When Holger Zaboworski came to Erfurt in 2020, he was no stranger: He had already been a fellow at the University of Erfurt's "Theologische Forschungskolleg" (Erfurt School of Theological Research) in 2011. Here, he researched the "Justification of Tolerance and Recognition". He recalls this time vividly: "I think of many encounters with faculty and students, stimulating discussions, and a scholarly and personal culture at the Forschungskolleg and the university that impressed me very much. I felt very much at home here."
The German philosopher is a cosmopolitan. Zaborowski's academic paths have already taken him to England and the USA: After studying philosophy, Catholic theology and classical philology in Freiburg, Basel, and Cambridge, he earned his D. Phil. at Oxford University in 2002 and his Dr. phil. at the University of Siegen in 2010. He also held positions as a lecturer at Oxford and Cambridge before taking up a chair in philosophy at the Faculty of Philosophy of the Catholic University of America in Washington, D.C., in 2005.
In 2012, the North Rhine-Westphalian eventually returned to Germany. He took up the professorship for the History of Philosophy and Philosophical Ethics at the Vallendar School of Philosophy and Theology. In 2017, Zaborowski also became rector of the institution. His new position in Erfurt also means a farewell to Vallendar. What he will miss there is "on the one hand, the special atmosphere and the people who make up this institution of higher education," he says, "but also, in terms of scholarship: the conversation with Health Care studies, which is taught alongside theology at Vallendar, and which has greatly enriched and also changed my own theological and philosophical thinking."
In Erfurt, the philosopher, who works in the fields of 19th and 20th century philosophy, phenomenology, ethics, and philosophy of religion, intends to find new partners for discussion and cooperation. At the Faculty of Theology, he would like to set up a research centre on phenomenology, focusing, among other things, on the philosophy of Martin Heidegger as well as of Eugen Fink. Among other things, the International Eugen Fink Archive for Phenomenological Anthropology and Social Philosophy will relocate from the University of Mainz to the University of Erfurt. In addition, Zaborowski will focus in particular on two scholarly focal points: the question of God and the question of the human condition. Both questions are closely related to each other, but are also strongly interwoven with related disciplines, the professor explains. Philosophy has an important bridging function in this regard, "because it starts from a shared practice of reasoning, which is common to all human beings, and thus facilitates conversations between different academic disciplines, but also between theology and society".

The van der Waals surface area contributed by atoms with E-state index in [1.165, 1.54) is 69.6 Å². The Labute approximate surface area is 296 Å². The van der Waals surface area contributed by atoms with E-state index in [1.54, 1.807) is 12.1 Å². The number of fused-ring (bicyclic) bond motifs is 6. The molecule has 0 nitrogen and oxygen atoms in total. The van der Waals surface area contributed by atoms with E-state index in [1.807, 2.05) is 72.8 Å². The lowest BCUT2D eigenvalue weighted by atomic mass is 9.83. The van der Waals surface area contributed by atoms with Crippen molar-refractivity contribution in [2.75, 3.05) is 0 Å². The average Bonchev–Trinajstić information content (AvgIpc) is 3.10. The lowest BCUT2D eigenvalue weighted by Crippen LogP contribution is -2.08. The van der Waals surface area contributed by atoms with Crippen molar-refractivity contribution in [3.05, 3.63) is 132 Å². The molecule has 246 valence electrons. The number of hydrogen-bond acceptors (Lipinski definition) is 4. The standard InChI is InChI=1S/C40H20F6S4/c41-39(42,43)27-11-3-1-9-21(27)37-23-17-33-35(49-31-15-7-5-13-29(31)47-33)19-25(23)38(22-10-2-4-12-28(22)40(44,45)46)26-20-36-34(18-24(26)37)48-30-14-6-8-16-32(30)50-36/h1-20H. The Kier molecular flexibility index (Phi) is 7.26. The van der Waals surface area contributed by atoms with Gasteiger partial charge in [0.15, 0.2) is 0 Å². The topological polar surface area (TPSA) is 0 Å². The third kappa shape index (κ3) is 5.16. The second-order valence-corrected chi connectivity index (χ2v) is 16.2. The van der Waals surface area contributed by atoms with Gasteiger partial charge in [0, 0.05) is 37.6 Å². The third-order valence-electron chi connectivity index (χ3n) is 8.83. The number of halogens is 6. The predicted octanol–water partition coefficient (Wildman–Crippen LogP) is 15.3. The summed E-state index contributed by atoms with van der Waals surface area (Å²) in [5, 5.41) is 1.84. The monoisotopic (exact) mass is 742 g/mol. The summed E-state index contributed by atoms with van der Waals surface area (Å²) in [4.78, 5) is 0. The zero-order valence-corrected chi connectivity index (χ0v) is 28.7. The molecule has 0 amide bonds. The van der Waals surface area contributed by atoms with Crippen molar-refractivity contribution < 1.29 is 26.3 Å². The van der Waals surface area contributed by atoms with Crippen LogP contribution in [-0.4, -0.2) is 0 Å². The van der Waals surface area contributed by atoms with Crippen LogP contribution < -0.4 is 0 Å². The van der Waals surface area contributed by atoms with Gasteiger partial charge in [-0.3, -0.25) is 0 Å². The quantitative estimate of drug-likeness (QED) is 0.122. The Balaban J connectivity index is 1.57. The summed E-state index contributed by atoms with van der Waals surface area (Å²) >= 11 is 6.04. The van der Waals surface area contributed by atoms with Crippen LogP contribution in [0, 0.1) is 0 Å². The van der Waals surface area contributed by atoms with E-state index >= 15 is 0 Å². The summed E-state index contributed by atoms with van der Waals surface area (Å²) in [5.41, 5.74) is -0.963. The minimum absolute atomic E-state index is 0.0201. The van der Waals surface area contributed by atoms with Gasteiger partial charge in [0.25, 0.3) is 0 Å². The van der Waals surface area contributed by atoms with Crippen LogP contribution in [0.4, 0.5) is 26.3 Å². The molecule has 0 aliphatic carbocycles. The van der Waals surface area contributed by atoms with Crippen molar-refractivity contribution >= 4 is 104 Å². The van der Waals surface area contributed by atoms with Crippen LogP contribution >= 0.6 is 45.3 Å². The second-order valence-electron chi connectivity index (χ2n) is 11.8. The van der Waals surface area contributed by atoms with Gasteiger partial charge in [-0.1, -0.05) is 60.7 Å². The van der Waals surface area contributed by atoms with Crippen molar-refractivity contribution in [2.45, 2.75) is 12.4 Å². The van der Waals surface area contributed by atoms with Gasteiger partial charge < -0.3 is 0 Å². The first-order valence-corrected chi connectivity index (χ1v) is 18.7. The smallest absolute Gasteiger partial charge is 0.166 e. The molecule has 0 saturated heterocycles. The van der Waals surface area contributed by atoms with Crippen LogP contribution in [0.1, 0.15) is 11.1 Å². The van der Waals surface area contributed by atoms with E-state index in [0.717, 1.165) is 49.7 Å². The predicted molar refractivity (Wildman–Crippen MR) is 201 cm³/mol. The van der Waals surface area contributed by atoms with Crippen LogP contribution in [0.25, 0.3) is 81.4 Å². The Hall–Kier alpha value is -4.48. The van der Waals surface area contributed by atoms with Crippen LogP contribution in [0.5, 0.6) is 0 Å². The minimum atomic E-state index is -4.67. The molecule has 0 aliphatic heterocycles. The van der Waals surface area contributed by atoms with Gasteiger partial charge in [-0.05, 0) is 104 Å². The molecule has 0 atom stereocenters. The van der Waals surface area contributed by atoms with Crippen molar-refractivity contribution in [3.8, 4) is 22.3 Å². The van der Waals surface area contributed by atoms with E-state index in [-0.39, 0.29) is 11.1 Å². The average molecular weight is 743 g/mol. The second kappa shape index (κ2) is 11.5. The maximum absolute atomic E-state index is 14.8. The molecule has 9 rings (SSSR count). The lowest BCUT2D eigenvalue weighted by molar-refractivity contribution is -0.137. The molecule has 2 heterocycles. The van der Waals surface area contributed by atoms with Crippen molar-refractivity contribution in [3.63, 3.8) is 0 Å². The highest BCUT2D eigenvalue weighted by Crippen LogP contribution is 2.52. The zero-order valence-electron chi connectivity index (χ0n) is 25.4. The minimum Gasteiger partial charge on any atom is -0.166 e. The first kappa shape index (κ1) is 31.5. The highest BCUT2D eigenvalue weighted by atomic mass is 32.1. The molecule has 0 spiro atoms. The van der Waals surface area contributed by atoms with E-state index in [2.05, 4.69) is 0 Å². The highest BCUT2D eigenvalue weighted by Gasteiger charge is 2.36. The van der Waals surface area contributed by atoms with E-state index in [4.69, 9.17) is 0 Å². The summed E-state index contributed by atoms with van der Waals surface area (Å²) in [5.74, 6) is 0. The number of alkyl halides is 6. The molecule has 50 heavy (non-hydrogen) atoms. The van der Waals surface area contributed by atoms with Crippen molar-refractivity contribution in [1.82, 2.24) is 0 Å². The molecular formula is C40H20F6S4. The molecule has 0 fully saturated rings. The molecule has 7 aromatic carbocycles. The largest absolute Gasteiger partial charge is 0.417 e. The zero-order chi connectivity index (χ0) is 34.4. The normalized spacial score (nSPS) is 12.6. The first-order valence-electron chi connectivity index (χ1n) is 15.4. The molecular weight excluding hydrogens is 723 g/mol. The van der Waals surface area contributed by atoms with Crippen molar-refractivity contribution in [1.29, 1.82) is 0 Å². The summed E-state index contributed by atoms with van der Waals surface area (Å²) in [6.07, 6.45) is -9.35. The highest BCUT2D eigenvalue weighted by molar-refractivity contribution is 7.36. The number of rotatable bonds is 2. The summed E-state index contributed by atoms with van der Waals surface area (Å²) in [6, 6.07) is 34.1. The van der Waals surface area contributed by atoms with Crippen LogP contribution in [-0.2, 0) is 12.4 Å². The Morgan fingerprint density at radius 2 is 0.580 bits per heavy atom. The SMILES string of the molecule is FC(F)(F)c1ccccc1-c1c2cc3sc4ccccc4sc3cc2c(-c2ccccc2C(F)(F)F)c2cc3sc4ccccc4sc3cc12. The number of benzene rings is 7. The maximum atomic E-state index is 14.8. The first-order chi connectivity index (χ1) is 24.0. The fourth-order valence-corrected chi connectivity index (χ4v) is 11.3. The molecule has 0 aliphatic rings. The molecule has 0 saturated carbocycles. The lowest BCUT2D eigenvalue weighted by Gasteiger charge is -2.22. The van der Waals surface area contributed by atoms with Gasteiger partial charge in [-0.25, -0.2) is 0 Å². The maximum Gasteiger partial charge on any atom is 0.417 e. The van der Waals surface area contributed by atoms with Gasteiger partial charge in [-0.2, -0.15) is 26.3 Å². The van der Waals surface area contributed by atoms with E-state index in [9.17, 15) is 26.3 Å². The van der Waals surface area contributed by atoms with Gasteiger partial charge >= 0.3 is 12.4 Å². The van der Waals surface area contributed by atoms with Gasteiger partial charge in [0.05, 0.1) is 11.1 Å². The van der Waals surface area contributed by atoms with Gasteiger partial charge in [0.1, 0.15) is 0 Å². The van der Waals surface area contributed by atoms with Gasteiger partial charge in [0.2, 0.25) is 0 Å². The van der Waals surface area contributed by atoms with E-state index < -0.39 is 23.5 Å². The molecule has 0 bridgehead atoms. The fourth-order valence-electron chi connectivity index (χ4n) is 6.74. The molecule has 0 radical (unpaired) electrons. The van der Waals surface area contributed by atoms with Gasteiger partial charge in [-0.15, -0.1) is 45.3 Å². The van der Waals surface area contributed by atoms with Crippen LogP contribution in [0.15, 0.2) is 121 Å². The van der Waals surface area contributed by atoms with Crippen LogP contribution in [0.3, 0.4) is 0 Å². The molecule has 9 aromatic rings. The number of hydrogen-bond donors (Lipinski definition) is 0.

Holger Zaborowski is very concerned about precisely this kind of dialogue - and not only inside academia. In addition to his responsibilities in research and teaching, "science to public" is a central pivot in the philosopher's activities. Since 2015, together with Martin Ramb, head of cultural affairs in the diocese of Limburg, he has been running the event series "DENKBARES. Begegnungen mit Menschen und Büchern" (Encounters with People and Books). What once began as a "literature and philosophy touring salon" turned into a successful series of book presentations, discussions with authors, and art exhibitions as part of the "Rhineland-Palatinate Summer of Culture". "It all started in a restaurant basement in Koblenz," Zaborowksi recalls. "Since then, we have taken the format onto new spheres and places beyond academia and religious institutions in order to address people who may have reservations about such traditional venues. I am convinced that we will also discover exciting locations for such activities in Erfurt."